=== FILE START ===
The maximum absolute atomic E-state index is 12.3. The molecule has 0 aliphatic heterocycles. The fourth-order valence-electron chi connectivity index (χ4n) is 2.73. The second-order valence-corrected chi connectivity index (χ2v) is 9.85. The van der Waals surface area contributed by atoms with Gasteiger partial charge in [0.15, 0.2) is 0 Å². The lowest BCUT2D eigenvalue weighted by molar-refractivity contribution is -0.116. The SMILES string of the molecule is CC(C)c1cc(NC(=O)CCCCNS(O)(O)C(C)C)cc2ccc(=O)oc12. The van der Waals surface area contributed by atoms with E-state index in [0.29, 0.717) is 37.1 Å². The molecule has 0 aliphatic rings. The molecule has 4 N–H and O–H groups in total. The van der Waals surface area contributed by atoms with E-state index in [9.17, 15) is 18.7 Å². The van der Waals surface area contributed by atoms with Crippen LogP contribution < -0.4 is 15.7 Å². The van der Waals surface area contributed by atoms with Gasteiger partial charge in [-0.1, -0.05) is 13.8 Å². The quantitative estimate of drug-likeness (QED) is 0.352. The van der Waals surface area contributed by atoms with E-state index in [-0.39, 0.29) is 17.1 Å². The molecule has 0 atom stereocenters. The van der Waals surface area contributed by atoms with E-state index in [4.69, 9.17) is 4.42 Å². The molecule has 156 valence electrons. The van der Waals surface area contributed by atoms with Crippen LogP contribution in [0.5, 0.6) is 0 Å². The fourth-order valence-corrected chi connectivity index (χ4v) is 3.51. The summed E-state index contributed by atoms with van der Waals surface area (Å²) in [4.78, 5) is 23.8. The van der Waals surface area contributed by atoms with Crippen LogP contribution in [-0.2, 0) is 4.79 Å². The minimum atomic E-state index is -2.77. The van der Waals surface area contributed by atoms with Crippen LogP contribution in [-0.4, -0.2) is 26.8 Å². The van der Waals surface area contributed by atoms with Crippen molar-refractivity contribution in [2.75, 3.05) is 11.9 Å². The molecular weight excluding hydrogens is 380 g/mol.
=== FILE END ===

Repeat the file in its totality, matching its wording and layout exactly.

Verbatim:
The maximum absolute atomic E-state index is 12.3. The molecule has 0 aliphatic heterocycles. The fourth-order valence-electron chi connectivity index (χ4n) is 2.73. The second-order valence-corrected chi connectivity index (χ2v) is 9.85. The van der Waals surface area contributed by atoms with Gasteiger partial charge in [0.15, 0.2) is 0 Å². The lowest BCUT2D eigenvalue weighted by molar-refractivity contribution is -0.116. The SMILES string of the molecule is CC(C)c1cc(NC(=O)CCCCNS(O)(O)C(C)C)cc2ccc(=O)oc12. The van der Waals surface area contributed by atoms with E-state index in [0.29, 0.717) is 37.1 Å². The molecule has 0 aliphatic rings. The molecule has 4 N–H and O–H groups in total. The van der Waals surface area contributed by atoms with E-state index in [9.17, 15) is 18.7 Å². The van der Waals surface area contributed by atoms with Crippen LogP contribution < -0.4 is 15.7 Å². The van der Waals surface area contributed by atoms with Gasteiger partial charge in [-0.1, -0.05) is 13.8 Å². The quantitative estimate of drug-likeness (QED) is 0.352. The van der Waals surface area contributed by atoms with E-state index in [-0.39, 0.29) is 17.1 Å². The molecule has 0 atom stereocenters. The van der Waals surface area contributed by atoms with E-state index in [4.69, 9.17) is 4.42 Å². The molecule has 156 valence electrons. The van der Waals surface area contributed by atoms with Crippen LogP contribution in [0.5, 0.6) is 0 Å². The fourth-order valence-corrected chi connectivity index (χ4v) is 3.51. The summed E-state index contributed by atoms with van der Waals surface area (Å²) in [4.78, 5) is 23.8. The van der Waals surface area contributed by atoms with Crippen LogP contribution in [-0.2, 0) is 4.79 Å². The minimum atomic E-state index is -2.77. The van der Waals surface area contributed by atoms with Crippen LogP contribution in [-0.4, -0.2) is 26.8 Å². The van der Waals surface area contributed by atoms with Crippen molar-refractivity contribution in [2.75, 3.05) is 11.9 Å². The molecular weight excluding hydrogens is 380 g/mol.